A new, cutting‑edge microscope, capable of showing details of objects 1/10,000th of the width of a human hair, is nearly ready for users at WSU’s Franceschi Microscopy and Imaging Center.
ººBy Tina Hilding, Voiland College of Engineering and Architecture
PULLMAN, Wash. – Engineers know how to design submarines on Earth, but building one gets a lot trickier when the temperature drops to -300 Fahrenheit and the ocean is made of methane and ethane.
By Seth Truscott, College of Agricultural, Human & Natural Resource Sciences
SEATTLE – From robots that pick apples to drones that scout pests over cherry orchards, technology is changing agriculture. Advances like these, and many more, will be shared at an upcoming international conference organized by Washington State University scientists.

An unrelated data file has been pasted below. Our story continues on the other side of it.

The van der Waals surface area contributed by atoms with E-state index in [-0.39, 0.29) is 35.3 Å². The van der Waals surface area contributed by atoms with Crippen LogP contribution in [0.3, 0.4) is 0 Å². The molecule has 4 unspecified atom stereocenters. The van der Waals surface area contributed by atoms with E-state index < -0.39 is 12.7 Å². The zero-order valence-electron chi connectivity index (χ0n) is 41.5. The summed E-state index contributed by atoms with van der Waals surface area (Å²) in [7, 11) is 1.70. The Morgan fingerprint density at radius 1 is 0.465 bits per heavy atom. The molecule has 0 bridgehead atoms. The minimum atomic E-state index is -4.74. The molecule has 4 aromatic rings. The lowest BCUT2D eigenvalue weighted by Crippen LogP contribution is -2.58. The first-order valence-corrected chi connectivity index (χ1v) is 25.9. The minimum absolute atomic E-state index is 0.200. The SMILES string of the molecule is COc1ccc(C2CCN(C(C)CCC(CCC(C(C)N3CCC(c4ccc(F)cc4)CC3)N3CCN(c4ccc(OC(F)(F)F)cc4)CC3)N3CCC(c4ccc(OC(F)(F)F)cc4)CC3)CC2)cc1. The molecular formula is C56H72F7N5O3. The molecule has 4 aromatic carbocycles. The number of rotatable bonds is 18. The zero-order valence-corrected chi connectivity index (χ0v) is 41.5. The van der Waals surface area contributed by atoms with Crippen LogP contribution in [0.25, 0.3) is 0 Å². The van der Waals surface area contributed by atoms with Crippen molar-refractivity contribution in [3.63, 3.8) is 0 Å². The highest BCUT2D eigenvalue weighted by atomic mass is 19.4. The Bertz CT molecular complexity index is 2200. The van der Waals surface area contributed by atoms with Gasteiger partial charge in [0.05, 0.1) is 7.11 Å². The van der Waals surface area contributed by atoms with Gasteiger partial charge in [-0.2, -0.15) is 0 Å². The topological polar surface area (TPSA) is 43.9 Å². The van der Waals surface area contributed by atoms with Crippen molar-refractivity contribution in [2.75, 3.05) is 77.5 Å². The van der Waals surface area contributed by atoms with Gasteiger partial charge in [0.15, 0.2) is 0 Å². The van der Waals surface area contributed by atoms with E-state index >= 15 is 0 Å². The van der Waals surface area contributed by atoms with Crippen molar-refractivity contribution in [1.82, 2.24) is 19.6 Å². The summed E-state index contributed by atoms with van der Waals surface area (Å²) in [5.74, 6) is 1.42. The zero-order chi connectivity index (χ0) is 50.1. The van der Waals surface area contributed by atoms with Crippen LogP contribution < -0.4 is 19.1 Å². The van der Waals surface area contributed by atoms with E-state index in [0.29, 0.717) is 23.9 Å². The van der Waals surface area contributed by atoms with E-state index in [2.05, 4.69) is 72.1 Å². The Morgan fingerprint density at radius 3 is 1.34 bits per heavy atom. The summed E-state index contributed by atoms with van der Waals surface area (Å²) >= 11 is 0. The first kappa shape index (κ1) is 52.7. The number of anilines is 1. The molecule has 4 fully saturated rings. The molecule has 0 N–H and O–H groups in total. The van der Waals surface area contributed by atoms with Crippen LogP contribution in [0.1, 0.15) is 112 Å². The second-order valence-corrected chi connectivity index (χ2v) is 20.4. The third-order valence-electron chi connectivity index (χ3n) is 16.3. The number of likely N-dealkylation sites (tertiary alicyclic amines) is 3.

By Sylvia Kantor, College of Agricultural, Human & Natural Resource Sciences
LYNDEN, Wash. – Anaerobic digestion and nutrient recovery technologies will be discussed at the free Washington State University Anaerobic Digestion Systems Field Day on Thursday, June 9, on two Whatcom County farms near Lynden, Wash.
PROSSER, Wash. – Agricultural automation, robotics, precision agriculture technologies and associated economics research will be showcased at the free Agricultural Technology Day open house noon-3:30 p.m. Thursday, Sept. 17, at Washington State University’s new Center for Precision and Automated Agricultural Systems (CPAAS) facility on Bunn Road in Prosser.
By Jeffrey Dennison, WSU Tri-Cities
PROSSER, Wash. – Washington State University is partnering with Digital Harvest Corp. to test an unmanned aerial vehicle (UAV) that could provide a safer, less expensive means to blow rainwater off cherry orchards to avoid fruit losses.
By Maegan Murray, WSU Tri-Cities
RICHLAND, Wash. – Between 15-18 billion apples are harvested every year in Washington state for fresh market consumption, but often farmers can’t find enough people to pick the fruit.